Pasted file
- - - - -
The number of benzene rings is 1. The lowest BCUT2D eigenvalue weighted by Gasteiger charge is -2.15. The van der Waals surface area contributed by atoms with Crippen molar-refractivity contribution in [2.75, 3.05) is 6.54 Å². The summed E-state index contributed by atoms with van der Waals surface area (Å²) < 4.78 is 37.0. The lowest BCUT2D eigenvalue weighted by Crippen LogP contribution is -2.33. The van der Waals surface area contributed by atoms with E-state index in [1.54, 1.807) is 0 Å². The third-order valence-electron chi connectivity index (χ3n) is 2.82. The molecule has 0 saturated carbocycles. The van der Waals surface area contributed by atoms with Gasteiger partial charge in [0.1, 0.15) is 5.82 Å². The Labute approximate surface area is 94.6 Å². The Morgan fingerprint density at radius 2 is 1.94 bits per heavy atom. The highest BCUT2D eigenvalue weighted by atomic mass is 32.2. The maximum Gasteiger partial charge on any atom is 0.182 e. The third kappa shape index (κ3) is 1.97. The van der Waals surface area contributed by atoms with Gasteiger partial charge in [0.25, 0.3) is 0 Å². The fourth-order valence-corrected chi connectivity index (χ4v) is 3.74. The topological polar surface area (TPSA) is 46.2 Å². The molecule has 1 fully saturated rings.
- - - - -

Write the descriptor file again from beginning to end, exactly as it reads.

The number of benzene rings is 1. The lowest BCUT2D eigenvalue weighted by Gasteiger charge is -2.15. The van der Waals surface area contributed by atoms with Crippen molar-refractivity contribution in [2.75, 3.05) is 6.54 Å². The summed E-state index contributed by atoms with van der Waals surface area (Å²) < 4.78 is 37.0. The lowest BCUT2D eigenvalue weighted by Crippen LogP contribution is -2.33. The van der Waals surface area contributed by atoms with E-state index in [1.54, 1.807) is 0 Å². The third-order valence-electron chi connectivity index (χ3n) is 2.82. The molecule has 0 saturated carbocycles. The van der Waals surface area contributed by atoms with Gasteiger partial charge in [0.1, 0.15) is 5.82 Å². The Labute approximate surface area is 94.6 Å². The Morgan fingerprint density at radius 2 is 1.94 bits per heavy atom. The highest BCUT2D eigenvalue weighted by atomic mass is 32.2. The maximum Gasteiger partial charge on any atom is 0.182 e. The third kappa shape index (κ3) is 1.97. The van der Waals surface area contributed by atoms with Gasteiger partial charge in [0.25, 0.3) is 0 Å². The fourth-order valence-corrected chi connectivity index (χ4v) is 3.74. The topological polar surface area (TPSA) is 46.2 Å². The molecule has 1 fully saturated rings.